7 PM | An intervention that leads to more questions | 19th August, 2019

Context: India’s No First Use Nuclear policy.

More in news: On the first death anniversary of Prime Minister Atal Behari Vajpayee, Defence Minister, Rajnath Singh tweeted that India’s ‘future’ commitment to a posture of No First Use of nuclear weapons ‘depends on the circumstances’. 

India’s nuclear doctrine: The Cabinet Committee on Security (CCS) in 2003 said that it had ‘reviewed progress in operationalising India’s nuclear doctrine.India’s nuclear doctrine can be summarized as:

  • Building and maintaining a credible minimum deterrent.
  • A posture of “No First Use” nuclear weapons will only be used in retaliation against a nuclear attack on Indian Territory or on Indian forces anywhere.
  • Nuclear retaliation to a first strike will be massive and designed to inflict unacceptable damage.
  • Nuclear retaliatory attacks can only be authorised by the civilian political leadership through the Nuclear Command Authority.
  • Non-use of nuclear weapons against non-nuclear weapon states.
  • However, in the event of a major attack against India, or Indian forces anywhere, by biological or chemical weapons, India will retain the option of retaliating with nuclear weapons.
  • A continuance of strict controls on export of nuclear and missile related materials and technologies, participation in the Fissile Material Cutoff Treaty negotiations, and continued observance of the moratorium on nuclear tests.
  • Continued commitment to the goal of a nuclear weapon free world, through global, verifiable and non-discriminatory nuclear disarmament.

No First Use Policy:

The no-first-use policy that is India would not be the first to launch a nuclear weapon, but retained the right to retaliate in response to an atomic strike, was formulated by the National Democratic Alliance (NDA) Government in 1998. The doctrine states, “The fundamental purpose of Indian nuclear weapons is to deter the use and threat of use of nuclear weapons by any State or entity against India, and its forces. India will not be the first to initiate a nuclear strike, but will respond with punitive retaliation should deterrence fail.”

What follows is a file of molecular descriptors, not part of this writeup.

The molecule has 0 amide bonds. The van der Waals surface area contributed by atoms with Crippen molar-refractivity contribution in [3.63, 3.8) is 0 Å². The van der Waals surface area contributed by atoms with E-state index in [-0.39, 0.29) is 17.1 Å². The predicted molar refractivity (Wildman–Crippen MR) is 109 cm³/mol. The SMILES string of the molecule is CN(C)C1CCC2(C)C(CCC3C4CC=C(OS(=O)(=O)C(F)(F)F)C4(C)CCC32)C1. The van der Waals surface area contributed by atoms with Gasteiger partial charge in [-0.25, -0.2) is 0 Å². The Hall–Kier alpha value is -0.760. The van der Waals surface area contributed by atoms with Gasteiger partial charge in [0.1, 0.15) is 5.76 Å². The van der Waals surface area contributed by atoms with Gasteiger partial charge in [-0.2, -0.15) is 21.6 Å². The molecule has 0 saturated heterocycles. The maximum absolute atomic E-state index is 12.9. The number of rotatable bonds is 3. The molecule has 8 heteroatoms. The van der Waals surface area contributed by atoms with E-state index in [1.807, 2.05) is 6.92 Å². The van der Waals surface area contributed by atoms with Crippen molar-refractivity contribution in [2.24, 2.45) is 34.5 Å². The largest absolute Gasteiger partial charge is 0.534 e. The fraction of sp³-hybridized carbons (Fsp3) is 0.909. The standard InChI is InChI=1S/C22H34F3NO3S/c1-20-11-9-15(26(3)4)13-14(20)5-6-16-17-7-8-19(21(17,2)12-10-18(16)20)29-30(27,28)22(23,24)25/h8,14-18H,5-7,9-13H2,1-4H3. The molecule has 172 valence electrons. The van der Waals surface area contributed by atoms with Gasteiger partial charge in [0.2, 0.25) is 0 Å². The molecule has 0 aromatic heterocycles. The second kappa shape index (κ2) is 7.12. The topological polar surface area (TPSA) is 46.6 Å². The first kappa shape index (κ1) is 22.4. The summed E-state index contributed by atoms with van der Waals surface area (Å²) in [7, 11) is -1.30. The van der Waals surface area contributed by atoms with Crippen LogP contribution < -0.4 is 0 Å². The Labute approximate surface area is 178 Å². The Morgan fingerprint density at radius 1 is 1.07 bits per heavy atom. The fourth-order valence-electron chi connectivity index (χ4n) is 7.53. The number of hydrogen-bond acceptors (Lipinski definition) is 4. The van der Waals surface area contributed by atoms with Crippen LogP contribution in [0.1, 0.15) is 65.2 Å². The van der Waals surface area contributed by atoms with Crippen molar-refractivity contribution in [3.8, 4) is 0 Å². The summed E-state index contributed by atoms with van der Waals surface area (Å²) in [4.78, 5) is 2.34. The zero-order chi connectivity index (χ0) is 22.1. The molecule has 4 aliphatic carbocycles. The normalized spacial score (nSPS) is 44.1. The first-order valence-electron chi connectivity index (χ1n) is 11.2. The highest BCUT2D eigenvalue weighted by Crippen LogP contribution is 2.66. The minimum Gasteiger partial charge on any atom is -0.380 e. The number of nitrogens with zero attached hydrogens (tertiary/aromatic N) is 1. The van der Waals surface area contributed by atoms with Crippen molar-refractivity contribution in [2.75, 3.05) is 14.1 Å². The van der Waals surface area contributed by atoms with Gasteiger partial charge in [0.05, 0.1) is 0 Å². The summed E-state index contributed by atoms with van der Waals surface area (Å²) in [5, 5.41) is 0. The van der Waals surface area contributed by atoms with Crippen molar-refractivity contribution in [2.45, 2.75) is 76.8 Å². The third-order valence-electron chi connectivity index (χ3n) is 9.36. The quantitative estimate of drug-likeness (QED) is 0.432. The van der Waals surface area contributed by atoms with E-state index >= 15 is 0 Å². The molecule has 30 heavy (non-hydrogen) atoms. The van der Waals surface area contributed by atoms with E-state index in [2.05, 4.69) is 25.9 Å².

Factors that prevent against revisiting our nuclear doctrine:

There are many factors which counter against revisiting our nuclear doctrine and sacrificing the restraint it encapsulates by for instance abandoning NFU some of which are enumerated below:

  • All the gains enjoyed by us in the international community by the restraint of our nuclear posture would be frittered away. These do not merely constitute intangibles but entailed the termination of sanctions, support for our entry into the multilateral nuclear export control regimes as well as our civil nuclear cooperation agreements.
  • While revoking the commitment to NFU does not necessarily equate with abandoning restraint, it does leave India’s doctrine more ambiguous. Ambiguity, in turn, can lead to miscalculations, as India found out with Kargil (1999), where it would appear that Rawalpindi misread India’s resolve to carve out space for conventional military operations despite the new nuclear overhang. 
  • It would enormously complicate and increase the expenditure incurred by us in regard to our command and control mechanisms which would have to be reconfigured to engage in calibrated nuclear war fighting.
  • It would weaken the possibility of our engaging in conventional warfare insulated from the nuclear overhang.
  • It would encourage the use of tactical nuclear weapons against us under the illusion of no massive response.
  • It would facilitate the painting of South Asia as a nuclear flashpoint and thereby encourage foreign meddling.

Conclusion: India’s nuclear strategy builds on the principle of restraint, and despite being a non-signatory to the Nuclear Non-Proliferation Treaty (NPT), its policies have been greatly consistent with the key provisions of NPT that apply to nuclear-weapon states. India’s declared nuclear doctrine of 2003, which stands by principles such as credible minimum deterrence, No-First-Use (NFU), non-use of nuclear weapons against non-nuclear weapon states, remains a fundamental document till date. The Indian government has not shown any indication that it is attempting to deviate from these declared norms. India’s record when it comes to observable and measurable benchmarks of responsible nuclear behaviour is a largely positive one.

Source: https://www.thehindu.com/opinion/op-ed/an-intervention-that-leads-to-more-questions/article29127586.ece

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